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Words of a Fether

Opinions on Faith and Life

Straw Man Burning

In case you don’t know, “burning a straw man” is the practice of launching a rebuttal against an argument that isn’t actually being made. It can be done in ignorance, and frequently is, but sometimes also in a deliberate attempt to defame one’s opponent by making false charges about them, and then arguing against those false charges. Today I followed a link in another blog to an article titled Many evangelicals unwittingly live as feminists, Moore says , which very nicely displays the straw man fallacy, along with several others. I will put quotes from the article in indented sections, then respond below each.

Egalitarians are winning the gender debate because evangelical complementarian men have largely abdicated their biblically ordained roles as head of the home and have, in practice, embraced contemporary pagan feminism

Before giving a definition of what an egalitarian (I’ll abbreviate to egal) is, this group is said to be winning a debate about gender. Nice claim, no evidence cited. Then a group called “complementarian men” (I’ll abbreviate to comp) are charged with abdicating something. Has this charge been proved? No evidence cited. And what they are alleged to have abdicated is claimed to be “biblically ordained”. Another claim without evidence or references cited; it is simply presumed. The specific thing presumed to be “biblically ordained” is something called “roles as head of the home”. Again, no citations. In fact, such a claim is nowhere to be found in the New Testament (NT), but the opposite is: “I will therefore have younger women... rule the house” (1 Tim. 5:14). The Greek is literally “house despot”. Lastly, such men are charged with a motive: to “embrace contemporary pagan feminism”. Very bold, very serious-- and very false. No evidence is cited for this one either; the defendants are not invited to the trial, much less given opportunity to witness in their own defense. And this alleged “contemporary pagan feminism” is not defined.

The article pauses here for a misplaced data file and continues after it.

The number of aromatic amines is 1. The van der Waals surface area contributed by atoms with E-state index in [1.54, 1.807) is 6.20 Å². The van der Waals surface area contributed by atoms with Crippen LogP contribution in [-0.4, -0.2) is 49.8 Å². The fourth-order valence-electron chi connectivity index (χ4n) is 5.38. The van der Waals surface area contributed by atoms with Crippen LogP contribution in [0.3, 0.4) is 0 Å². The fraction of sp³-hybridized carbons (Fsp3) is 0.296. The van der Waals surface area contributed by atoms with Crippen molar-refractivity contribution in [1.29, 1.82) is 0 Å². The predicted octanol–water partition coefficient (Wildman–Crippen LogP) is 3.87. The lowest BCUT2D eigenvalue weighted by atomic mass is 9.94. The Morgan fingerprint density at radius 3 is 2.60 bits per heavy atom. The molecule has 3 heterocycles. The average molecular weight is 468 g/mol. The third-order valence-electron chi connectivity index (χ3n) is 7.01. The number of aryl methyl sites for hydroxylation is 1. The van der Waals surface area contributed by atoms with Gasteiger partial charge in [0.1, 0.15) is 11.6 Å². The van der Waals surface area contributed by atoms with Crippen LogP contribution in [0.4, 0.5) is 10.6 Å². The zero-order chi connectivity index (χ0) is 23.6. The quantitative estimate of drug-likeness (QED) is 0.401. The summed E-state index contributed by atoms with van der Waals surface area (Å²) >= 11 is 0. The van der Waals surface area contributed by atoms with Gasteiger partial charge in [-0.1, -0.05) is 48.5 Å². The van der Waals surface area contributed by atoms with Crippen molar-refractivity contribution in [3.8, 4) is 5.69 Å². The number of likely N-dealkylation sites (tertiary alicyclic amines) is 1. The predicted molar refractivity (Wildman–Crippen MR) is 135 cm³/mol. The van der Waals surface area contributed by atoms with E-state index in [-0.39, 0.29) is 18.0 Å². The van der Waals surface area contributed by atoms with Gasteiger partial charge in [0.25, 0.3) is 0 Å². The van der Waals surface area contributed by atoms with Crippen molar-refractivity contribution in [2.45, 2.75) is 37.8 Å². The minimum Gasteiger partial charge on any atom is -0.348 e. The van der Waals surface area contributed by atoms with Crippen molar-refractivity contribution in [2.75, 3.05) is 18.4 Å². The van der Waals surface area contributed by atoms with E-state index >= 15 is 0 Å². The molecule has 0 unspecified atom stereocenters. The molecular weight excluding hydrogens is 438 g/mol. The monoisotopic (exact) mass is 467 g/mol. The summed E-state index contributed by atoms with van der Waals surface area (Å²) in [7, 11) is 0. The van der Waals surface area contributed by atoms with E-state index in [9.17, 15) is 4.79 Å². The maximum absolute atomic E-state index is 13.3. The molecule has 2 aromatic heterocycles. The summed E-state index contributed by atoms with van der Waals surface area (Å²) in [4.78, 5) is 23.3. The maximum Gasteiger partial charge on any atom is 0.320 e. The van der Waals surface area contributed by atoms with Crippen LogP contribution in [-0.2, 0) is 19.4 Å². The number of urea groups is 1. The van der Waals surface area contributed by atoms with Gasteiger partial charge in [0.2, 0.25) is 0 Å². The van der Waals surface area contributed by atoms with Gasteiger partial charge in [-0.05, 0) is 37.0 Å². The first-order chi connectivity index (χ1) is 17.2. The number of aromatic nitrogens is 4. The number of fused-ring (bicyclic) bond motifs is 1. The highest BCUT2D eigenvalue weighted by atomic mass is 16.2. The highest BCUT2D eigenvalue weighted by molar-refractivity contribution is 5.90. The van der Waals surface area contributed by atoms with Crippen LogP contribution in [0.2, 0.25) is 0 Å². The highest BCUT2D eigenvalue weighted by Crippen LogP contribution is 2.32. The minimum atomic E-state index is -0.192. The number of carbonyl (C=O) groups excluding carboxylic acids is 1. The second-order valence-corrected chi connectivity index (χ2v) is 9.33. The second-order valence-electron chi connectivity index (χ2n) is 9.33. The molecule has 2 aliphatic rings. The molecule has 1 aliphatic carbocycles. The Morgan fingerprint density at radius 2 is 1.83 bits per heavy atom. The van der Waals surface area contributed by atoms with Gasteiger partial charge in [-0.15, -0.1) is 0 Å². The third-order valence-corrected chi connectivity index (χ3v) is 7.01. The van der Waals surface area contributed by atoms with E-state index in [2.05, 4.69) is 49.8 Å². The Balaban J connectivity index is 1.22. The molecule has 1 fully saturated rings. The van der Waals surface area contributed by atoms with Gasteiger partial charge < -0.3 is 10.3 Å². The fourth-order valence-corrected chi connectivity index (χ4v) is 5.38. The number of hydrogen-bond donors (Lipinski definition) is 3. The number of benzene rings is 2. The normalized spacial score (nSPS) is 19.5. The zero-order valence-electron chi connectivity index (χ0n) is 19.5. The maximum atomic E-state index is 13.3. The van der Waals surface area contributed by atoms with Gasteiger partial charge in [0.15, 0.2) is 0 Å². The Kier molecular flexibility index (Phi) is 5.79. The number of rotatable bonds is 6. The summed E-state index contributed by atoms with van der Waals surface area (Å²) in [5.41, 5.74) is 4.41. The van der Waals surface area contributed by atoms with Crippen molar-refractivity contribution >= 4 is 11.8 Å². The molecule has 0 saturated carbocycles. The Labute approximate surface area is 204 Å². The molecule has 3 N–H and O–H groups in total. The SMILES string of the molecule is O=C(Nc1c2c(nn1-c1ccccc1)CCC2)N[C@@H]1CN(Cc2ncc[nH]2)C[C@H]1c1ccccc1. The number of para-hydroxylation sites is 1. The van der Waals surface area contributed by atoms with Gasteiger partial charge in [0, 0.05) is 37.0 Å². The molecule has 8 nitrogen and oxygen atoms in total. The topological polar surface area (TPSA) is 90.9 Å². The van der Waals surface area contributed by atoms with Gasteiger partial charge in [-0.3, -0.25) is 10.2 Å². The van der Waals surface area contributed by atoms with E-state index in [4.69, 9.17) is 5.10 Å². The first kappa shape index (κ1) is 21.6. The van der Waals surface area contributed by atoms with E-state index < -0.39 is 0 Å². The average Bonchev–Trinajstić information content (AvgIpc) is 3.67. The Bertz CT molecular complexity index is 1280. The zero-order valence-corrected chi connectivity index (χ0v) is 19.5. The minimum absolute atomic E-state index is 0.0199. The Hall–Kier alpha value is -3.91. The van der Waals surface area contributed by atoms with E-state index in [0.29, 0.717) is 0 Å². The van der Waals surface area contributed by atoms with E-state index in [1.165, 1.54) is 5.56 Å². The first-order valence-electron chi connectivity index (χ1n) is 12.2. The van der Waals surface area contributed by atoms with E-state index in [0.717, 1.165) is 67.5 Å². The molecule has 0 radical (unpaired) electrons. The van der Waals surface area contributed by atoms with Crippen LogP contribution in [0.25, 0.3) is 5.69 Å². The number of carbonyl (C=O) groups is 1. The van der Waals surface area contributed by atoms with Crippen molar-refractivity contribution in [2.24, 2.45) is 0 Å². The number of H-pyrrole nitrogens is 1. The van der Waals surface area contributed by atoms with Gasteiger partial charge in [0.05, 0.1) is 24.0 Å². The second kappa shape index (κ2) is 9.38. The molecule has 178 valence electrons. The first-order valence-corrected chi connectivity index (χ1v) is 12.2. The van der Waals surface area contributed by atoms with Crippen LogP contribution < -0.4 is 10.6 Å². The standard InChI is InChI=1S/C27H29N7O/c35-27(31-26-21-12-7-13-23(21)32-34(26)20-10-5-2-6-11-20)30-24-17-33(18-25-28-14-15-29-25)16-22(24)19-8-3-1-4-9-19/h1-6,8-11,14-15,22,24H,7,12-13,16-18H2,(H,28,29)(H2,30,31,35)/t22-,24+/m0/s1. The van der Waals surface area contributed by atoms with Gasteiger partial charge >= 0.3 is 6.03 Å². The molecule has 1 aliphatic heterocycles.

So many errors from one sentence! That has to be some kind of record.